ORLANDO, Fla. -- Jay-Z once rhymed, "When the streets is watching blocks keep clocking."
If the streets were watching Friday evening in Orlando before the Knicks-Magic game, what they would report doesn't exactly reinforce the idea that we're living in an economic downturn.
Cameron Hope, a ticket broker in Orlando, had three lower-bowl tickets left and was hustling for more. The game was sold out, which was a dangling carrot for online and street-corner ticket brokers (scalping is legal in Florida). Hope had spent $2,000 purchasing tickets to resell, and within hours, he was well on his way to doubling his investment.
"People still spend money to entertain themselves," said Hope, who runs the 2ticketmen.com Web site. Whatever Hope can't sell online, he sells at the venue.
A Magic-Knicks game might not sound like a hot ticket -- not with the Knicks out of the playoffs -- but in Orlando it's a different story. In this market, Disney World brings tourists, many of whom are New Yorkers or foreigners who've never seen a live NBA game.
And who doesn't want to see Krypto-Nate?
"If the box office doesn't have anything, we'll sell for way over the price," Hope said. "If they do have something, we'll beat the box office. A game doesn't always have to be sold out for us to make money."
You might think those in the secondary ticket market would be hurting in this limping economy, but it's just the opposite -- especially in markets like Orlando, where the Magic are 58-22 and hold title hopes. And the real winners are sports fans.
The economy has eliminated some extras for people, but not the thirst for live sporting events. The good news for sports fans is that they are now able to get ticket deals that are almost unbelievable.
"People absolutely still want to be at the Super Bowl, Opening Day, all the popular sporting events," said Sean Pate, a spokesman for StubHub, one of the leading secondary ticket marketplaces. "They just don't have the same expendable income. But those same people who were buying from StubHub in the past few years, they are not only coming back, but so have additional consumers, and others who weren't able to afford tickets on the secondary market."
It is truly a buyer's market. Pate said the Final Four this year was the least expensive in StubHub history. At last year's Final Four with North Carolina, Kansas, Memphis and UCLA, the average cost for a ticket was $600. This year, it was $200 less. But while the prices may be lower, volume is high; StubHub said it had a record number of page views on April 6, the day of the Final Four championship game and Opening Day in baseball.
In 2007, the average NFL ticket sold for $150. In '08, it dropped to $138. Pate already is anticipating that most tickets for the NBA playoffs will be sold at face value. And depending on matchups, tickets to the Finals may be much lower than anticipated.
"The economy that we're in right now is providing fans with significant opportunity to find dramatic bargains they haven't seen before," Pate said. "That ranges all the way up from the Super Bowl, where tickets were $1,100 less than last year, or all the way down to an NBA game where tickets are going for pennies on the dollar. What it's done is attracted more people to the secondary market who may have had a misperception of what the secondary market is like."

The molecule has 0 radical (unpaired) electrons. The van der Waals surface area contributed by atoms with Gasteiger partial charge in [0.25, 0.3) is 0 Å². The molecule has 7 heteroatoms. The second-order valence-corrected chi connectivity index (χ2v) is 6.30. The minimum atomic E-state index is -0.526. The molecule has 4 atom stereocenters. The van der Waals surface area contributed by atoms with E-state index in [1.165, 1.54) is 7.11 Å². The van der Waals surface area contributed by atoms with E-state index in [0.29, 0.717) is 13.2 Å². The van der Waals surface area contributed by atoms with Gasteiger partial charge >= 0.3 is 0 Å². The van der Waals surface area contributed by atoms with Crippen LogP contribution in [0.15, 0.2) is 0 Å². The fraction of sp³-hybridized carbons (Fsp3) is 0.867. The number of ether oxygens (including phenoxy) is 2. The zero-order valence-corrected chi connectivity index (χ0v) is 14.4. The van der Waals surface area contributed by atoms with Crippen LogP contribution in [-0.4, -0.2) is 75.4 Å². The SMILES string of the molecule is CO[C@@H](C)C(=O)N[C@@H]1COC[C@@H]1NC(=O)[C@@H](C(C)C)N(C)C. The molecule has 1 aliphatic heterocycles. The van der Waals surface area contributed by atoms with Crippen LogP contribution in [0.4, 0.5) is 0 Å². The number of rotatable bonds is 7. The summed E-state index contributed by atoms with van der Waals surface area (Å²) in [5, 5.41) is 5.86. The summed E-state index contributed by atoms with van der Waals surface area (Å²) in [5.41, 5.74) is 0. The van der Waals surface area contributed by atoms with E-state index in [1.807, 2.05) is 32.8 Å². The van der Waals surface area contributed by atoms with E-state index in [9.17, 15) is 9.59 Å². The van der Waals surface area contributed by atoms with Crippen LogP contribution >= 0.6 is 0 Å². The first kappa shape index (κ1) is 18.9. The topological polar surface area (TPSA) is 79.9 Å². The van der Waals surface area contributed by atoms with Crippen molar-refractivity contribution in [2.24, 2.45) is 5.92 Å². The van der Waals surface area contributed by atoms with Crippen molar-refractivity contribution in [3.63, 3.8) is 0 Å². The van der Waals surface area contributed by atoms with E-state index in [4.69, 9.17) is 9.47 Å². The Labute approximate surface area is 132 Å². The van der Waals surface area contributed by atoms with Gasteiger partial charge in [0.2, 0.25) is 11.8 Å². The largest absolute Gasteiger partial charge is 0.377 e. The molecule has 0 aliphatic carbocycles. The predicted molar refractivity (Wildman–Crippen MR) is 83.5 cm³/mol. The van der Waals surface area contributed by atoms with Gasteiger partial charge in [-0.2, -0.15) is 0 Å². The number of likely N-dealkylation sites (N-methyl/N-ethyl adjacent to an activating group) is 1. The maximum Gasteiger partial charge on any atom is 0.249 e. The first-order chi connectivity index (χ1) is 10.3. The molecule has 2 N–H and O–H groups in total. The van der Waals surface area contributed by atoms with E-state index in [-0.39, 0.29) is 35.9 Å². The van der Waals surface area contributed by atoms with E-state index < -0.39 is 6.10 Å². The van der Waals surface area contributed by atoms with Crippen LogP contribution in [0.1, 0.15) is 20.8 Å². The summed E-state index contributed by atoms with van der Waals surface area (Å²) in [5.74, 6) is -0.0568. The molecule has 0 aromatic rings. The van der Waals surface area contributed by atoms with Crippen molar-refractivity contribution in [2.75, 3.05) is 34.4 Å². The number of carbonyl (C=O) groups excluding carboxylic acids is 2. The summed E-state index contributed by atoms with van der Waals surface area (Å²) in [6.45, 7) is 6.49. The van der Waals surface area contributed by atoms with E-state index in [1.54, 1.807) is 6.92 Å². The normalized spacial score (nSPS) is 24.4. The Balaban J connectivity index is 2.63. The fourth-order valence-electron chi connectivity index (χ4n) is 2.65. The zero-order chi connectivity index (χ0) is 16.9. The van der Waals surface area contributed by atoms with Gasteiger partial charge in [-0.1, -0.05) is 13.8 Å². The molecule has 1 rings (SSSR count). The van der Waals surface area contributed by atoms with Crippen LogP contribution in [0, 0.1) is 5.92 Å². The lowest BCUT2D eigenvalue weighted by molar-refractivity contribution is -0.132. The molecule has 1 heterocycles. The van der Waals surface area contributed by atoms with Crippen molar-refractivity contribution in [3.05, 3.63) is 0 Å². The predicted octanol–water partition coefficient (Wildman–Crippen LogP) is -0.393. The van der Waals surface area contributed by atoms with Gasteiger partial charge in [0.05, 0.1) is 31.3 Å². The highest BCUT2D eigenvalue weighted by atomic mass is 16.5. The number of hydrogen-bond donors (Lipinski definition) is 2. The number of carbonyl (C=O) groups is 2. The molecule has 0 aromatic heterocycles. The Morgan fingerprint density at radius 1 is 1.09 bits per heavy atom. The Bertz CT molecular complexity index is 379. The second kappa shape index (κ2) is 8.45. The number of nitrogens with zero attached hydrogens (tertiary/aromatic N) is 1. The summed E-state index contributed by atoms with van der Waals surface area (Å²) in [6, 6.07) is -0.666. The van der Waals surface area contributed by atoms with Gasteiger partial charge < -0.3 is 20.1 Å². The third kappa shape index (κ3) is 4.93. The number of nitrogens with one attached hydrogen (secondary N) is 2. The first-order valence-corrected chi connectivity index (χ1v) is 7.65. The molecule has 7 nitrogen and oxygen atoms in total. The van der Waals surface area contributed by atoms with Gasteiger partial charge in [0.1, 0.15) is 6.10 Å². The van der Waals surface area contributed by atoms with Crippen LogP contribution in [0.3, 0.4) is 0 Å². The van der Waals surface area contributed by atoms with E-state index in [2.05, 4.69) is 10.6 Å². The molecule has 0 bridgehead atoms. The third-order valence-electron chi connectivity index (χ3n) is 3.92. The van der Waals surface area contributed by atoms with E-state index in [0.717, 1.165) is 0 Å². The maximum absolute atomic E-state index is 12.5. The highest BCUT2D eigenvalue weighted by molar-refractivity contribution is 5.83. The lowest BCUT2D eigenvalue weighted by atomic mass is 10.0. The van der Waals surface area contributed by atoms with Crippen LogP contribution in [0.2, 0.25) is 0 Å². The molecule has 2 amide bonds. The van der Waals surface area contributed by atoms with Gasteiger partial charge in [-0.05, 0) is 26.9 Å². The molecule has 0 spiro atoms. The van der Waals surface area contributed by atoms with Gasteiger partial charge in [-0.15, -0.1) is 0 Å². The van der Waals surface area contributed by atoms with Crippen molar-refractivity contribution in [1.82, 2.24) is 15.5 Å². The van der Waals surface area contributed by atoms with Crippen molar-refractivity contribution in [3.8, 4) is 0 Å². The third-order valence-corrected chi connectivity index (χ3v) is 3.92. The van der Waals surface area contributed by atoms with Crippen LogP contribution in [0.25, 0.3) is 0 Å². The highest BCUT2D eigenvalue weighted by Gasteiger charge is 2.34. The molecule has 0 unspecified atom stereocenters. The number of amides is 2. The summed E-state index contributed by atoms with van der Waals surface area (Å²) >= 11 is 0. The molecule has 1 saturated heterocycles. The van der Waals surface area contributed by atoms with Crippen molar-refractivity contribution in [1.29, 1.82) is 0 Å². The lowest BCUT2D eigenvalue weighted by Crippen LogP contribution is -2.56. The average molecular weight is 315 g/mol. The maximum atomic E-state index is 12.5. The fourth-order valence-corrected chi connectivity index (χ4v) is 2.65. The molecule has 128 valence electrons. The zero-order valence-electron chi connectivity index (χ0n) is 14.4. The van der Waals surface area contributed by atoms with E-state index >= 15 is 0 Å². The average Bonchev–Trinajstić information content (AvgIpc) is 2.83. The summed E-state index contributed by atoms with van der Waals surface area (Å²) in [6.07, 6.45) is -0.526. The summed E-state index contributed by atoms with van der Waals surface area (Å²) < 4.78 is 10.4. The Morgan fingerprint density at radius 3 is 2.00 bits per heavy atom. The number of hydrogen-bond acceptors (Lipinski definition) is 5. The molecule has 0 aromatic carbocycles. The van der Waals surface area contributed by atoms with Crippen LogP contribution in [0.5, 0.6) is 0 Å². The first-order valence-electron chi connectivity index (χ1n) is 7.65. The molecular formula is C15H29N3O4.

AP Photo/Tony Dejak
Prices are down in the secondary market -- but demand is high, which is perfect for scalpers and buyers alike.
Supply and demand rules the market, and as long as the demand remains consistent, the sports ticket industry is impervious to the pinch.
The Sports Business Journal's Turnstile Report shows that the 30 NBA teams are playing to 90 percent of venue capacity, a slight increase in overall league attendance (0.6 percent) from last season. In 2008, every NFL venue reported being more than 90 percent full -- including the 0-16 Detroit Lions, whose home is in a city facing one of the highest unemployment rates in the nation.
"The fans do say they have been affected by the economy," Hope said. "But yet and still, it's all about demand. People will spend for something they want."
Even for street-corner ticket brokers -- who in some states operate as illegal scalpers -- their fortunes remain determined by matchups, star players and team success. No matter what the economy looks like, LeBron James or Kobe Bryant is a hot ticket.
If anything, ticket brokers like Hope have been able to use the economic downturn to their advantage. A lot of season-ticket holders signed up for expensive packages when times were good, but now can no longer afford them and are unloading their tickets in hopes of just breaking even.
"[The economy] has had a seismic effect on people who are season-ticket holders," said Mike Baggot, founder of Ticketbag.com, an online marketplace in which sports fans can buy and sell tickets. "A lot of people are nervous about their season tickets, so they come to us."
According to brokers, companies that purchased tickets for sporting events are "double dipping" -- writing off their tickets as a business expense, but then selling them to ticket brokers to make extra cash.
It means that even scalpers are offering big bargains.
"Everybody wants to portray the scalper as the villain," Hope said, "and that's just not the case."
Jemele Hill can be reached at firstname.lastname@example.org